On Mon, Jun 29, 2020 at 7:55 AM Solomon Peachy <pizza(a)shaftnet.org> wrote:
On Mon, Jun 29, 2020 at 11:33:40AM +0200, Florian Weimer wrote:
> Just to be clear here, the choice of XFS here is purely based on
> performance, not on the reliability of the file systems, right?
> (So it's not “all the really important data is stored in XFS”.)
Be careful about overloading quite a few definitions into the single
You seem to be referring to btrfs features like file checksumming that
can detect silent corruption, and automagically fix things if you've
enabled the equally automagic RAID1-like features. (Which, for the
record, I think are really frickin' awesome!)
But what good is btrfs' attestation of file integrity when it craps
itself to the point where it doesn't even know those files even _exist_
You've got an example where 'btrfs restore' saw no files at all? And
you think it's the file system rather than the hardware, why?
I think this is the wrong metaphor because it suggests btrfs caused
the crapping. The sequence is: btrfs does the right thing, drive
firmware craps itself and there's a power failure or a crash. Btrfs in
the ordinary case doesn't care and boots without complaint. In the far
less common case some critical node just happened to get nerfed and
there's no way to automatically recover. The user is left on an
island. This part should get better anyway, even though it can happen
with any file system.
And as a community we need the user to user support to make sure folks
aren't left on an island - can we do that? This is the question. It
really is a community question more than it is a technology question.
How can we brag about robustness in the face of cosmic rays or
recovery from the power cord getting yanked when it couldn't reliably
_remount_ a lightly-used, cleanly unmounted filesystem?
Come on. It's cleanly unmounted and doesn't mount?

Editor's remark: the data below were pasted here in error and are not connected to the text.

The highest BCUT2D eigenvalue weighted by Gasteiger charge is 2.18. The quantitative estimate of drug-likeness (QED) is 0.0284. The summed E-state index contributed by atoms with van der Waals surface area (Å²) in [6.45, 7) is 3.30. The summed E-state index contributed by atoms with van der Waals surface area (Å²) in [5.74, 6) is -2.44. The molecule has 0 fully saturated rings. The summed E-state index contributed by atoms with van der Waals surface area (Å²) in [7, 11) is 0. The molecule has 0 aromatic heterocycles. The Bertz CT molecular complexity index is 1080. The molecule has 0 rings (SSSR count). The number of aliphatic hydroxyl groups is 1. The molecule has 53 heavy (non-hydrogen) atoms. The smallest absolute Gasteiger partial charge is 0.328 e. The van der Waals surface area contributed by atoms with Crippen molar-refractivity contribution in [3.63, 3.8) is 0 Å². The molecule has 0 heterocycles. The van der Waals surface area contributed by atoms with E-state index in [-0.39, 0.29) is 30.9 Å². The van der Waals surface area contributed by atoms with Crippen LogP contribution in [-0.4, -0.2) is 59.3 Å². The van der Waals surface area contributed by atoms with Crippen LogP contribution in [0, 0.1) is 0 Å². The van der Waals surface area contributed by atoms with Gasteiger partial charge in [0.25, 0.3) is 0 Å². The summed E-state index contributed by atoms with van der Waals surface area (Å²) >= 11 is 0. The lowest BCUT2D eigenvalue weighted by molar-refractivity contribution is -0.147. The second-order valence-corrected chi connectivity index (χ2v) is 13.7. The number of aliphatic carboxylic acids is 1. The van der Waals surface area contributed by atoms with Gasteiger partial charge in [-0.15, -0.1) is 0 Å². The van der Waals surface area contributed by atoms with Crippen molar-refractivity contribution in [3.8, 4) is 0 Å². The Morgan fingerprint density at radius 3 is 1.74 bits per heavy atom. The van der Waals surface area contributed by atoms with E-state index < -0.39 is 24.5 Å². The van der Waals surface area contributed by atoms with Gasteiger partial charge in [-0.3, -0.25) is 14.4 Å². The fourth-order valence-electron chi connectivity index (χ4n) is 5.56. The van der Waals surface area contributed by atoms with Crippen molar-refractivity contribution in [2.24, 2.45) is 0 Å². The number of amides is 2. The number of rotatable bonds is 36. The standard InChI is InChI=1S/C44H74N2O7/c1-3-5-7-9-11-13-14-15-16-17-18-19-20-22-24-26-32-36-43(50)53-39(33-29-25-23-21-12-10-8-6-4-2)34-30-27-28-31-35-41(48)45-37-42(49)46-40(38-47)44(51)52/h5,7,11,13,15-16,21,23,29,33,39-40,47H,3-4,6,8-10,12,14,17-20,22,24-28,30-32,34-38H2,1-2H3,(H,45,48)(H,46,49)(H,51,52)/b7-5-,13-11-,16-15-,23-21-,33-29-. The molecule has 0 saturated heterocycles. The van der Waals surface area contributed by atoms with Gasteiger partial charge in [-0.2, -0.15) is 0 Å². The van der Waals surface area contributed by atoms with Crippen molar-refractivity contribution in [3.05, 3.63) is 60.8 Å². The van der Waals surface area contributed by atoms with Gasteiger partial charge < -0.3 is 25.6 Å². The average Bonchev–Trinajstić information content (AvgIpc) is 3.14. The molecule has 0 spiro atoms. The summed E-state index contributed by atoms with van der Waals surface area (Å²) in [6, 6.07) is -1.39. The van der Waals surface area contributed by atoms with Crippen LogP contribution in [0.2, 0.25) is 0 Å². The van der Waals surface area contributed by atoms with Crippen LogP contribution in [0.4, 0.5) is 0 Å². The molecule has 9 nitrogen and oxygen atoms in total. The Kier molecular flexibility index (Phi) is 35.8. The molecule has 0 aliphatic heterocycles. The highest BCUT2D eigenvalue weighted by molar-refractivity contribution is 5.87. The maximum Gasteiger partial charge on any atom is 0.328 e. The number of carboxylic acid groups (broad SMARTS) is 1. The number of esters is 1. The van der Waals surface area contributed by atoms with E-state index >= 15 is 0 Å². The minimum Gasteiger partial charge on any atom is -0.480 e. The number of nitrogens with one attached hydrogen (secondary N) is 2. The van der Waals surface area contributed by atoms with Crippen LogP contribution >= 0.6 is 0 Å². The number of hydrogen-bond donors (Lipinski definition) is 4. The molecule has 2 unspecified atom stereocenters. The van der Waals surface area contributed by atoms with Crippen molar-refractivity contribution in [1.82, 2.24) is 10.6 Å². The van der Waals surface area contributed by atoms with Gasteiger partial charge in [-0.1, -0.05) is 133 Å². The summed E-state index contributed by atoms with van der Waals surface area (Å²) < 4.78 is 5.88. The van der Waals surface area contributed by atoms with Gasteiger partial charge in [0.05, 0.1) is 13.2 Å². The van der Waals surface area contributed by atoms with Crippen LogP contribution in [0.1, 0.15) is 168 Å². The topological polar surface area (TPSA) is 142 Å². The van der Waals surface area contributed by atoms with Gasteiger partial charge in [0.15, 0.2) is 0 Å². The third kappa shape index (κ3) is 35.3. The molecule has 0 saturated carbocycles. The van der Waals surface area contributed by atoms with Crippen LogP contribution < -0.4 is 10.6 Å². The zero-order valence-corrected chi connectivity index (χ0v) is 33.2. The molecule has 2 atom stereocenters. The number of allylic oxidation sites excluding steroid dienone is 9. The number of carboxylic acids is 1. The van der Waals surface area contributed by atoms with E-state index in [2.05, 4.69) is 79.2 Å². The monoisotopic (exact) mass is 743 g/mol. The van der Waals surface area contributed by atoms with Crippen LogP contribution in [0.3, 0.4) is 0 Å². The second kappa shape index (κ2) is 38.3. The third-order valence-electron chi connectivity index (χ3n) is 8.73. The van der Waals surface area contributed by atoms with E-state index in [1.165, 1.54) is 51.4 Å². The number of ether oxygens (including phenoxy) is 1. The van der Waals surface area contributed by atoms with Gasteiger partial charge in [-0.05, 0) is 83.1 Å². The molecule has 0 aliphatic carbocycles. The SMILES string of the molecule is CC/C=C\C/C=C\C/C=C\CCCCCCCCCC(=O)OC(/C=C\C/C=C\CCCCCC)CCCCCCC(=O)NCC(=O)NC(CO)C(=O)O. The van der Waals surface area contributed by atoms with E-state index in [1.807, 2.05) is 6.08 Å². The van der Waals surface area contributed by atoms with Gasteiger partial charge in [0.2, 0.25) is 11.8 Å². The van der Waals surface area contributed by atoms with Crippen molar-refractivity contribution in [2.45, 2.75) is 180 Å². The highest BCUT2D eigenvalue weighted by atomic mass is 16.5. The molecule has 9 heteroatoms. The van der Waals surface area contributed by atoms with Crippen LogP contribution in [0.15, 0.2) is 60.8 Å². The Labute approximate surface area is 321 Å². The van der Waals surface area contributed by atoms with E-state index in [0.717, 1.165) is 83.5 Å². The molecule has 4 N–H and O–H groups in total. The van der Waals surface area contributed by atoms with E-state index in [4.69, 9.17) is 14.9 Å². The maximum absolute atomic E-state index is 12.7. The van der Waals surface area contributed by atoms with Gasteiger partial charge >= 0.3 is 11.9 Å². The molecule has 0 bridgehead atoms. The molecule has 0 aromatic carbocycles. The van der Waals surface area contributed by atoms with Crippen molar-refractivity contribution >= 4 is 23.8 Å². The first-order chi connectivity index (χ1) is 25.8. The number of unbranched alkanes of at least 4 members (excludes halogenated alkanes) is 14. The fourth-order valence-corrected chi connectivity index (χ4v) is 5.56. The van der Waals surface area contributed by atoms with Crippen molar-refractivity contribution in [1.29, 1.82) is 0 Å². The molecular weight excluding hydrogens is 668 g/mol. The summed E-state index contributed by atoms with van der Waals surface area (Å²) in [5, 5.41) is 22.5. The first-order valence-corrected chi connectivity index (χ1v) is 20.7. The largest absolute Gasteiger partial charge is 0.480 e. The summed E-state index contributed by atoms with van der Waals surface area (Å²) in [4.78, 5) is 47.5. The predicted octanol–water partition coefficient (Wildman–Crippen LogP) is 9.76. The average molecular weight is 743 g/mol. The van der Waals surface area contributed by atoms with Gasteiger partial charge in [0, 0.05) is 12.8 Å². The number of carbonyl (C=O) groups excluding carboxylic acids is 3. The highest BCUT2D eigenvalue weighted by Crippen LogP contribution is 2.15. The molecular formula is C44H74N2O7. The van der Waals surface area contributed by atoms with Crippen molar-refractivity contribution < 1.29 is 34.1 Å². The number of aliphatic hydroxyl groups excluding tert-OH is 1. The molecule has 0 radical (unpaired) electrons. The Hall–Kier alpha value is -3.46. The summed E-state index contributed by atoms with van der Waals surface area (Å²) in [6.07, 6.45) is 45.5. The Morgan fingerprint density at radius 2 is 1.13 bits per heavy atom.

I guess you missed the other emails about dm-log-writes and xfstests,
but they directly relate here. Josef relayed that all of his deep
dives into Btrfs failures since the dm-log-writes work, have all been
traced back to hardware doing the wrong thing.
All file systems have write ordering expectations. If the hardware
doesn't honor that, it's trouble if there's a crash. What you're
describing is 100% a hardware crapped itself case. You said it cleanly
unmounted i.e. the exact correct write ordering did happen. And yet
the file system can't be mounted again. That's a hardware failure.
I realize this is several-years-out-of-date anectdata, but it's
of thing that has given btrfs (quite deservedly) a very bad reputation.
The frustration and skepticism are palpable. But here is the problem
with the road you're going down: you are arguing in favor of closed
door development practices. Keep all the scary early development out
of public scrutiny, as a form of messaging control, so that reputation
isn't damaged by knowing about all the sausage making.
The point here is not F32 vs F33 or whatever, but that of _time_ --
don't think there's enough time between now and the F33 go/no point for
folks like me to set up and sufficiently burn-in F32 btrfs systems to
gain confidence that btrfs is indeed ready. (In any case, the
traditional beta period is _way_ too short for something like this!)
There is no way for one person to determine if Btrfs is ready. That's
done by combination of synthetic tests (xfstests) and volume
regression testing on actual workloads. And by the way the Red Hat CKI
project is going to help run btrfs xfstests for Fedora kernels.
The questions are whether the Fedora community wants and is ready for
Btrfs by default.